- Journaling: There’s a reason why people in recovery are always reminded to keep a journal. When you’re journaling, you’re talking to yourself and working through your anxieties. Putting pen to paper and “getting it out” is not only a healthy sober activity, it’s also therapeutic.
Whether you’re by yourself or in a group, there’s still one activity that may worry you. It’s one you will likely be able to avoid, but you should still be prepared for if it arises.
Staying Sober at College Parties
If you’re in recovery, the first recommendation will always be to avoid “wet places,” which are places where alcohol or drugs may be involved. There’s a reason it’s said that if you go to the barbershop often enough you will eventually get a haircut.
Even so, avoiding all college parties or events where there may be temptation is a tall order. It’s important to take special care when attending such events.
If you need to attend an event that you can’t avoid and you expect drugs or alcohol to be present, keep relapse at bay by doing the following:
- Bring a sober friend: It’s true, there is safety in numbers. Having someone with you who can hold you accountable is a good decision.
- Drink something non-alcoholic: If you’re walking around without a drink, people may try to give you one. Whether it’s a glass of water, soda, or juice, keep your hands occupied with a non-alcoholic beverage.
- Be ready: You never know when a trigger may arise or a too-drunk partygoer wants to force you to drink. If you’re feeling the relapse heat, don’t hesitate to remove yourself from the party fire.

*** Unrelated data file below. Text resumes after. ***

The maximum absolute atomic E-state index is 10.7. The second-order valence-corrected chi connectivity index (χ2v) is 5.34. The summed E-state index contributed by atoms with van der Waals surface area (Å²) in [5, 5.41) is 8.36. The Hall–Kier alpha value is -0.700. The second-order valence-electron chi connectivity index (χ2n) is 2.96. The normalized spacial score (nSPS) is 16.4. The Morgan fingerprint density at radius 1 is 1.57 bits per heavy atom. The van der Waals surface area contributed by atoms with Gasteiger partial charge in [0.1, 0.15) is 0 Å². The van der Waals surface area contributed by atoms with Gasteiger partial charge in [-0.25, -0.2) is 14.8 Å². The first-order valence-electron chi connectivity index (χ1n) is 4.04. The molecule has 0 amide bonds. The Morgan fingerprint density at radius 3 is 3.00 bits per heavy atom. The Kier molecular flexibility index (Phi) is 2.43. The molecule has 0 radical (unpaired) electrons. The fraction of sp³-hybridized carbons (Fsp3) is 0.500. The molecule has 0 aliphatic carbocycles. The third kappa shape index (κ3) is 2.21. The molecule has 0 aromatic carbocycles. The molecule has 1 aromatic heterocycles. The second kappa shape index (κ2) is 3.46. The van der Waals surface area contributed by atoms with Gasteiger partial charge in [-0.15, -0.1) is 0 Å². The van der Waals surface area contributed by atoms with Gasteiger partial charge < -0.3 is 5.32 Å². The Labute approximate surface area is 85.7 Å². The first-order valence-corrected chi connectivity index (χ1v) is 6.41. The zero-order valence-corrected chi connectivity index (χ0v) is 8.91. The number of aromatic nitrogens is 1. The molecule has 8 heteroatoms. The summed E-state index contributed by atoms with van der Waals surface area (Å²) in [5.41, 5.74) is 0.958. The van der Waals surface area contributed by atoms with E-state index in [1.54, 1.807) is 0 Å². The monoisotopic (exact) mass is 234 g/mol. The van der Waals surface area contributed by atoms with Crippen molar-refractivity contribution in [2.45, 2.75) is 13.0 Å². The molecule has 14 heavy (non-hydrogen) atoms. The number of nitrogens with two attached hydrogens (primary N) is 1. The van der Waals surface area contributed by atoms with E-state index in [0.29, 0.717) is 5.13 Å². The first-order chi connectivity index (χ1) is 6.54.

- Leave early: Ever heard of anyone saying they’re going just to show their face? Remember, the longer a party goes on, the more drunk people will become. There’s nothing wrong with getting in, and then getting out.
Staying sober in college doesn’t mean you can’t ever attend social events where people may be intoxicated. While it’s prudent to keep your presence at such events to a minimum, you can take pride in being there.
There’s also nothing wrong with being the sober one at a party. Remember, you’ll be judged less for staying composed and having a good, sober time than you would blacking out and doing something you’ll regret in front of all your classmates.
You Can Do It!
Staying sober in college may seem daunting, but it can be done. Pursuing your education and getting a degree is an incredible experience. The pride you get from that achievement is a natural high that no drug-induced high can match.
Always keep in mind that it doesn’t matter how well you’re doing in school; there’s never a time when you’re well enough to drink or do drugs. Being proud of your educational achievements doesn’t mean that it’s time to throw down the gauntlet and have a huge, booze-filled party.
If you need assistance figuring out your path, either to or from treatment, 12 Keys can help. We’ve worked with people in different stages of their education and know what it takes to succeed in school. For more information on how our services can work for you, give us a call today!